“Economic security is among the main challenges facing Georgia, Moldova and Ukraine and it is strongly related to good governance and control of corruption. High levels of corruption throughout the region extract an enormous economic price, keeping away domestic and foreign investors, while its hidden social costs are even higher. Despite some encouraging positive trends of growth in Eastern Europe over the last two decades, economic development remains below satisfactory levels. Building up resilience in this region requires a multidimensional and regional approach, and building economic resilience is imperative. The parliamentarians in this seminar are the ones who can change that,” said Zeneli.
“What I found most interesting was that we three countries have common ideas and agree how these problems should be addressed. This was the beauty of the seminar--the ability to work together, to cooperate together for resolving the problems for regional security,” said Georgia Parliamentarian and First Deputy Chairman of the Defense and Security Committee Irakli Beraia. “The speakers were able to break down these complex problems into more manageable issues. This seminar has enabled us, in more detail, to discuss these particular problems and how to address them step-by-step.”
Among the guest speakers were: U.S. Ambassador Susan Elliot, Civilian Deputy to the Commander and Foreign Policy Advisor, U.S. European Command; Director of the European Union Institute for Security Policy Antonio Missiroli; NATO Partnership Officer Tanya Hartman; Special Advisor for Ruassian/Eurasian Affairs, U.S. Army Europe Mark Voyger and Head of the Eastern and Eurasia Program at Rome’s Instituto Affari Internazionali Nona Mikhelidze.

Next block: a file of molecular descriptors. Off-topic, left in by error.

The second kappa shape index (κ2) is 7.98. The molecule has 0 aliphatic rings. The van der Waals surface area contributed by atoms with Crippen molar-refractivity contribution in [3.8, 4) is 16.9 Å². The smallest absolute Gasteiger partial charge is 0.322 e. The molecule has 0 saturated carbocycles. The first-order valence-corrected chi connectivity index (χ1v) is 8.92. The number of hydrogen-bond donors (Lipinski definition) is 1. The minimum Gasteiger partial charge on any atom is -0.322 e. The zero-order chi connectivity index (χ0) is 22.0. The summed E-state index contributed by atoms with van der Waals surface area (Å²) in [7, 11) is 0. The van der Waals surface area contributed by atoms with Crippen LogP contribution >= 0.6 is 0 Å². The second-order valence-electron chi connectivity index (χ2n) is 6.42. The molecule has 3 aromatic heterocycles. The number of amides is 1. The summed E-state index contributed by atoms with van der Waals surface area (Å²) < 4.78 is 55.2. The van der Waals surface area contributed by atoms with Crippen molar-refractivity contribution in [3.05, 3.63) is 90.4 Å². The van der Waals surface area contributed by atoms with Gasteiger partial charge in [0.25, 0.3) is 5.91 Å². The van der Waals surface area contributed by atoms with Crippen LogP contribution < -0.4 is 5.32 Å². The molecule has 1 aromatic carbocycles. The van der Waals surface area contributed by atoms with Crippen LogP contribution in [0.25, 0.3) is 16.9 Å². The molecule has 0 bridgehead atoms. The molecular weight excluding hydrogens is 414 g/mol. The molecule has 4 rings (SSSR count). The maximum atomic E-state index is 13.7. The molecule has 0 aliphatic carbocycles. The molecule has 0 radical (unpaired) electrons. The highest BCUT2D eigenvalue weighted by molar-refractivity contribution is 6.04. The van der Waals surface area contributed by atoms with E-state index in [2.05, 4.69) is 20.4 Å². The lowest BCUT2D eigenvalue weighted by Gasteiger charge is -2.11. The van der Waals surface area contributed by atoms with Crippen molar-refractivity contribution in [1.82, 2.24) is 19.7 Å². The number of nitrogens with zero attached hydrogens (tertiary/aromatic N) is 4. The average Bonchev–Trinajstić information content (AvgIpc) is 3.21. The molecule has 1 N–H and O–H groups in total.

UKRAINE PARTNER OPTIMISTIC ABOUT FUTURE
The two-day Marshall Center seminar provided opportunities for parliamentarians to meet informally between sessions to get to know each other and develop personal trust that is important in the region. For Ukraine Parliamentarian Andreii Tetruk, who heads the subcommittee in the National Security Committee on social and legal support to service members and their families, this seminar is especially valuable.
“Seminars like this for parliamentarians from different countries but with similar histories, helps us to find the decision on what we should do to unite our actions for safer countries, especially from Russian aggression. It’s very important to stay connected. Dialogues like this seminar have helped Ukraine on what we should do right now and in the long term. Such seminars like this helps us understand the processes in other countries and cooperate in our actions to produce more clear reforms.”
Looking at the challenges facing Ukraine and what the future holds, Tetruk remains positive about what he sees happening in his country.
“I’m optimistic. We did a lot of work for the last three years and we changed direction in where we were going. We understand that we will only build our country in the European direction and in the short three years, we voted for new laws in anti-corruption which allows us to receive recognition from the European Union. I think we have the way to continue our reform and our main idea is ‘Don’t stop. Provide every day the next step’ for our very important reform.”